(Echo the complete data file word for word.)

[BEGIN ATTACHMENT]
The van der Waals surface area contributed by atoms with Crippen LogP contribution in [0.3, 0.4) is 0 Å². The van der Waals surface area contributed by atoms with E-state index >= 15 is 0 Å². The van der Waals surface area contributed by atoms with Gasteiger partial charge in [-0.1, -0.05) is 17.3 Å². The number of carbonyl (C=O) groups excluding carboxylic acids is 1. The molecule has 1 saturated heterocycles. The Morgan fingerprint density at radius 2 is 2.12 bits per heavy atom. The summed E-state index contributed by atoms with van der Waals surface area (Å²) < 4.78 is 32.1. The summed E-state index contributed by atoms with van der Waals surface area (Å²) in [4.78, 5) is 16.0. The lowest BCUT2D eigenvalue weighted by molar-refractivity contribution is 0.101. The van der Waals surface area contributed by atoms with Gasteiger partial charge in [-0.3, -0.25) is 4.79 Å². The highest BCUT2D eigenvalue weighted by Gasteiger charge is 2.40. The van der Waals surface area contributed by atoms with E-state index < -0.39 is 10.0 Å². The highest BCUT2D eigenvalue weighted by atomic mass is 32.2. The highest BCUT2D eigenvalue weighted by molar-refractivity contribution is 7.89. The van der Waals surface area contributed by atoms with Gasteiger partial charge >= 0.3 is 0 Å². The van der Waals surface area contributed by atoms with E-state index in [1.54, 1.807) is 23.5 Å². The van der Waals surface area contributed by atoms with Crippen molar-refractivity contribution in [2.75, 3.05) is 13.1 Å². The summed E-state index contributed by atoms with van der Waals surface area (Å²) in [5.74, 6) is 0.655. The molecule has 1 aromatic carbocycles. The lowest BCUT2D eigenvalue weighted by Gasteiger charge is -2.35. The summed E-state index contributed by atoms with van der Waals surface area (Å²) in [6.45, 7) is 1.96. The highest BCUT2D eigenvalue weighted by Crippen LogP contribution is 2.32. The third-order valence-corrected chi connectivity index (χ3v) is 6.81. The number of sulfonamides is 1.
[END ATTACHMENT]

The van der Waals surface area contributed by atoms with Crippen LogP contribution in [0.3, 0.4) is 0 Å². The van der Waals surface area contributed by atoms with E-state index >= 15 is 0 Å². The van der Waals surface area contributed by atoms with Gasteiger partial charge in [-0.1, -0.05) is 17.3 Å². The number of carbonyl (C=O) groups excluding carboxylic acids is 1. The molecule has 1 saturated heterocycles. The Morgan fingerprint density at radius 2 is 2.12 bits per heavy atom. The summed E-state index contributed by atoms with van der Waals surface area (Å²) < 4.78 is 32.1. The summed E-state index contributed by atoms with van der Waals surface area (Å²) in [4.78, 5) is 16.0. The lowest BCUT2D eigenvalue weighted by molar-refractivity contribution is 0.101. The van der Waals surface area contributed by atoms with Gasteiger partial charge in [-0.3, -0.25) is 4.79 Å². The highest BCUT2D eigenvalue weighted by Gasteiger charge is 2.40. The van der Waals surface area contributed by atoms with E-state index < -0.39 is 10.0 Å². The highest BCUT2D eigenvalue weighted by atomic mass is 32.2. The highest BCUT2D eigenvalue weighted by molar-refractivity contribution is 7.89. The van der Waals surface area contributed by atoms with Gasteiger partial charge >= 0.3 is 0 Å². The van der Waals surface area contributed by atoms with E-state index in [1.54, 1.807) is 23.5 Å². The van der Waals surface area contributed by atoms with Crippen molar-refractivity contribution in [2.75, 3.05) is 13.1 Å². The summed E-state index contributed by atoms with van der Waals surface area (Å²) in [5.74, 6) is 0.655. The molecule has 1 aromatic carbocycles. The lowest BCUT2D eigenvalue weighted by Gasteiger charge is -2.35. The summed E-state index contributed by atoms with van der Waals surface area (Å²) in [6.45, 7) is 1.96. The highest BCUT2D eigenvalue weighted by Crippen LogP contribution is 2.32. The third-order valence-corrected chi connectivity index (χ3v) is 6.81. The number of sulfonamides is 1.